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Leangains Truth about Alcohol & Fat Loss - Why differentiate between carbs?

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  • Leangains Truth about Alcohol & Fat Loss - Why differentiate between carbs?

    I was reading Martin Berkhan at Leangain's "The Truth about Alcohol Fat Loss and Muscle Growth" and I don't understand why he differentiates between carbs from veggies and carbs from other sources. I understand the distinction from a primal perspective but what I don't understand is the difference from a physiological perspective. In the summary he says to get carbs from only 2 sources, veggies and the tag-along carbs from certain protein sources (I'm assuming e.g. milk) but he doesn't say why. Staying under the 1.5g/kg carbs is no problem but I wanted to have some sushi as I greatly prefer it to sashimi which means consuming rice.

    I just can't see a reason for differentiating between veggie carbs and tag-along carbs on the one hand and say rice on the other. Maybe it has something to do with ethanol metabolization? Hoping someone has the answer.

    P.S. In case you're wondering, the answer is 'yes', yes I am planning to tie on a few tonight.

  • #2
    all carbohydrates work in different ways. Some, like glucose, goes straight into your blood stream, some have to go through the liver to be broken down into glucose first. Thus they have different metabolizing rates. Alcohol is a preferential fuel so it has to be burned off before other carbs can be burned. This also stops fat metabolism so if you are trying to lean out, drinking will stop or at least slow this progress.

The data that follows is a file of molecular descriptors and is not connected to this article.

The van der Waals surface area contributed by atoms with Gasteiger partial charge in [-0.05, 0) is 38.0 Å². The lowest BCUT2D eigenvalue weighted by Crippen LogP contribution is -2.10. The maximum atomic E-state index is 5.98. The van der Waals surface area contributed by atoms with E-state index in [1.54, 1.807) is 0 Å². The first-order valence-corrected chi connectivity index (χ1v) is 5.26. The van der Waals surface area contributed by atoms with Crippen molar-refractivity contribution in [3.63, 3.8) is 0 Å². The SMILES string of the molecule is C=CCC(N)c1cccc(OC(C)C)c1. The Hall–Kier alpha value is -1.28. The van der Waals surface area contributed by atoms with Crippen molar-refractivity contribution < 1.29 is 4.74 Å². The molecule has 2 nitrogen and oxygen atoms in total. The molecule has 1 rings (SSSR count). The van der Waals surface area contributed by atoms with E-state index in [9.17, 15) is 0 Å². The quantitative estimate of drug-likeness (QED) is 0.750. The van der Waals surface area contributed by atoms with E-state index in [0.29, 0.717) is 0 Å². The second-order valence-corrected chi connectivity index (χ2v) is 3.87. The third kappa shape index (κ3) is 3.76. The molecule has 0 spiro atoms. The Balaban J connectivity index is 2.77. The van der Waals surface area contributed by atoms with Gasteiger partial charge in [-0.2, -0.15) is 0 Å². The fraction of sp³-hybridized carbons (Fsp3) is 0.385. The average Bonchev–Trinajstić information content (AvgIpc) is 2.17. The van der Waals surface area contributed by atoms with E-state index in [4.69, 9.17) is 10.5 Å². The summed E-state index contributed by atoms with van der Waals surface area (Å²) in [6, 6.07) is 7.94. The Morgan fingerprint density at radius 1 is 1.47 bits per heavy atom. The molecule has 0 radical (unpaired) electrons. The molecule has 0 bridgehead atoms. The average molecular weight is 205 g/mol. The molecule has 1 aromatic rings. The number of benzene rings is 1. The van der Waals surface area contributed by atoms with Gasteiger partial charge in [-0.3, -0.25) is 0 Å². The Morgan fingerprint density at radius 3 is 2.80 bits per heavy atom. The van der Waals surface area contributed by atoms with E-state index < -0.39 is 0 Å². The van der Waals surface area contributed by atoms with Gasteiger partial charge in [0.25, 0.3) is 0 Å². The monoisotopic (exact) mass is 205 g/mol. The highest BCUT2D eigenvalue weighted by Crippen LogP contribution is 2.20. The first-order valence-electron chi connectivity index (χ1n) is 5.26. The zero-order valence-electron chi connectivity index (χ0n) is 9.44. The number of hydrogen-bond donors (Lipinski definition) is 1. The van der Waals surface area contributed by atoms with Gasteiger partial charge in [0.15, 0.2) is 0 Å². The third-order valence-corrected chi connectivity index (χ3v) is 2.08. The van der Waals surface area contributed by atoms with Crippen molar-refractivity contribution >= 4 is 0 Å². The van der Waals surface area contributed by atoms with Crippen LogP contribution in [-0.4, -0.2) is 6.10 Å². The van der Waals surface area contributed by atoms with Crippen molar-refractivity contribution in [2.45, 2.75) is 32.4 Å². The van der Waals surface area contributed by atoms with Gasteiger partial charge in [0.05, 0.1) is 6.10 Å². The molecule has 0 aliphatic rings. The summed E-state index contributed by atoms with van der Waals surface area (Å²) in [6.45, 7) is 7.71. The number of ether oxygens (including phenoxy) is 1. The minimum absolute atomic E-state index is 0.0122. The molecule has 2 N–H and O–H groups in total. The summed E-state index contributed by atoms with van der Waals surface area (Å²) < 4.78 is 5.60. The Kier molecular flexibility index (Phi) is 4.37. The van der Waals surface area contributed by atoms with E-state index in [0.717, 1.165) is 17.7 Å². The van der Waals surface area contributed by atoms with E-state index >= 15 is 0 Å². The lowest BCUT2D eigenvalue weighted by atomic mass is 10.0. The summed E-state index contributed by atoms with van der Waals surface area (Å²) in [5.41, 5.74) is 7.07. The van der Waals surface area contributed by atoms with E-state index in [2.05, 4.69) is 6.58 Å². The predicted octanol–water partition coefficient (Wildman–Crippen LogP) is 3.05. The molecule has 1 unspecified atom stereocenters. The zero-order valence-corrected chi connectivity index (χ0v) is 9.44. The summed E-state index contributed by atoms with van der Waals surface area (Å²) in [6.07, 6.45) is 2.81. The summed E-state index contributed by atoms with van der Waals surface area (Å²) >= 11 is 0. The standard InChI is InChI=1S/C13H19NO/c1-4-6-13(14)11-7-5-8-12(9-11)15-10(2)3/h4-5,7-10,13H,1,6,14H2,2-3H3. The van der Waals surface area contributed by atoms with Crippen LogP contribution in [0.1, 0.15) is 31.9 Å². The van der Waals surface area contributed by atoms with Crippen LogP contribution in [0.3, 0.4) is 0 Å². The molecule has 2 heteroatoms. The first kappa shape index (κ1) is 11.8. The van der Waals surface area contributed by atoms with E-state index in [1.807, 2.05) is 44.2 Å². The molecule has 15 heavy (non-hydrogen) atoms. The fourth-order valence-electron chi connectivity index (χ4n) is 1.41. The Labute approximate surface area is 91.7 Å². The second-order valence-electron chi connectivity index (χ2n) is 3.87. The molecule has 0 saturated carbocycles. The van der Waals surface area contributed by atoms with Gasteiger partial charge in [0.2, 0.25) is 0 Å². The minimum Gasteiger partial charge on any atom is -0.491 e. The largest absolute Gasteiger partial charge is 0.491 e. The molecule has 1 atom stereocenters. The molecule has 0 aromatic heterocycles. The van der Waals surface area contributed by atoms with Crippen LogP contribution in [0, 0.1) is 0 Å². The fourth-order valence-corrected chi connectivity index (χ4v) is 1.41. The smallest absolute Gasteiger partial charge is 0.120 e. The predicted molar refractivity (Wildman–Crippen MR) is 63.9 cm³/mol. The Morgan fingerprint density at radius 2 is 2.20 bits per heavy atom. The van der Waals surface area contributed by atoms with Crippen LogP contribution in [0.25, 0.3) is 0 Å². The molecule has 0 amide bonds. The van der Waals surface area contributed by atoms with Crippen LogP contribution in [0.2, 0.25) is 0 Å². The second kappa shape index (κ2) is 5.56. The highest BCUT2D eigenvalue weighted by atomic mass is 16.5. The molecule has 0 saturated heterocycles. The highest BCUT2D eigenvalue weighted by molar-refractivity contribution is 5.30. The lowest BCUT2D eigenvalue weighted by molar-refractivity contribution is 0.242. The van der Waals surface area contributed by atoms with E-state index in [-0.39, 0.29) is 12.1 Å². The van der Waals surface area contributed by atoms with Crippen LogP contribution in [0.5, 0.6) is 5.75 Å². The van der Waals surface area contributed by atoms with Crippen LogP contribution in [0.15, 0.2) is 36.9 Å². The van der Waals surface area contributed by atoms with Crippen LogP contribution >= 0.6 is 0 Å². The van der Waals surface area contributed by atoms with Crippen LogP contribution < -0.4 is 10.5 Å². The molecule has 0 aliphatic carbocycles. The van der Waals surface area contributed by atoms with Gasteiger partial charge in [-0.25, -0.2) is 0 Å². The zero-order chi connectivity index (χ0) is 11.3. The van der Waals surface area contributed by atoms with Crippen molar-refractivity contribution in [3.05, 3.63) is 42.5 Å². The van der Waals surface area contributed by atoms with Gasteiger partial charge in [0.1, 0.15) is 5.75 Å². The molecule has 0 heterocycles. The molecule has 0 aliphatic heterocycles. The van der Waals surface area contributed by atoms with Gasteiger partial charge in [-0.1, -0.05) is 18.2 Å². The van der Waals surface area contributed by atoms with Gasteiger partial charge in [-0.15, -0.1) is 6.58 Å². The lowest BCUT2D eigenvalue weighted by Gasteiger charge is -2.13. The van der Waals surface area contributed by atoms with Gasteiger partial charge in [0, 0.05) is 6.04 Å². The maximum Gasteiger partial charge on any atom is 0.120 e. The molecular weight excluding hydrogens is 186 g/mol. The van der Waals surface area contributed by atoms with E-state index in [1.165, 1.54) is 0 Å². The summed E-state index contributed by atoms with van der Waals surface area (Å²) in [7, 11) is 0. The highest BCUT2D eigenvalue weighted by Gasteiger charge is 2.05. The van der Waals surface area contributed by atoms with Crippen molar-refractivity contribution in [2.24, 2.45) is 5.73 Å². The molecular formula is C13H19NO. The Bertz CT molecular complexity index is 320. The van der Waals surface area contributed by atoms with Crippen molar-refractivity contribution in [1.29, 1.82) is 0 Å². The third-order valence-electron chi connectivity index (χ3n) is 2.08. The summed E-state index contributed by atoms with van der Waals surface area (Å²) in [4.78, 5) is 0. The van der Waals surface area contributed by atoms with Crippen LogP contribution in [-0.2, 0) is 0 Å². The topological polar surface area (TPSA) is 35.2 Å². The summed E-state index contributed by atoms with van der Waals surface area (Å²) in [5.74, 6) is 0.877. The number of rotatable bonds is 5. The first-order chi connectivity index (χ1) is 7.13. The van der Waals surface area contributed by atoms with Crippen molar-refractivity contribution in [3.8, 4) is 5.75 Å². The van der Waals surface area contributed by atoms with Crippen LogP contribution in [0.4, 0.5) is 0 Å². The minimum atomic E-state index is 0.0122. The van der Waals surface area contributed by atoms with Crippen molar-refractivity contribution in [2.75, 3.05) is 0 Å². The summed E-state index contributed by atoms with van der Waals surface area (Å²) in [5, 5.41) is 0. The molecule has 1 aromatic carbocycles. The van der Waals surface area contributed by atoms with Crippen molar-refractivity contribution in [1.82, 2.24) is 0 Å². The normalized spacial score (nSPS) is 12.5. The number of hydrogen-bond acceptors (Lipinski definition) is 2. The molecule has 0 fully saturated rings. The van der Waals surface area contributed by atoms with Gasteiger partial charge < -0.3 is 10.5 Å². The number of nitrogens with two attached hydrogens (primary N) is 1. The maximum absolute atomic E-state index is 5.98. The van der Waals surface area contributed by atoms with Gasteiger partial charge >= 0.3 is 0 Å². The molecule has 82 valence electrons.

FWIW go have your sushi. Maybe just shoot for more sashimi and have sake instead of beer.
    Someone else might have a better explanation.

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    • #3
      Basically, the issue is that alcohol shuts down your fat and carbohydrate metabolism while the ethanol is being processed. It's not the alcohol that makes you fat. Your body doesn't actually have an efficient way to store alcohol calories as body fat. The issue is any calories that come in with alcohol. When you drink beer, you store the carbs in the beer as fat. Same thing as hard liquor with mixers - it's the mixers making you fat.

      Fibrous vegetables don't raise your blood sugar significantly. If you eat early beforehand and all the food is out of your system, a dinner full of lean protein and fibrous vegetables would be the best choice. Your insulin levels remain low, so when the alcohol comes in and your metabolism stalls til the ethanol is processed, you don't have a lot of insulin in your body storing whatever food energy is left over as fat. Same thing if you eat when drink booze. It's best to abstain from all food in general, but you're best off eating fibrous vegetables because it keeps your insulin low and there's very little fat. If you eat a high starch meal, your insulin and blood sugar shoot up and you store your calories as fat. If you eat a high fat meal, your blood sugar may not go up, but the insulin present in your system is going to shuttle all that fat into your fat cells since you're not operating on fat metabolism while the alcohol is being processed.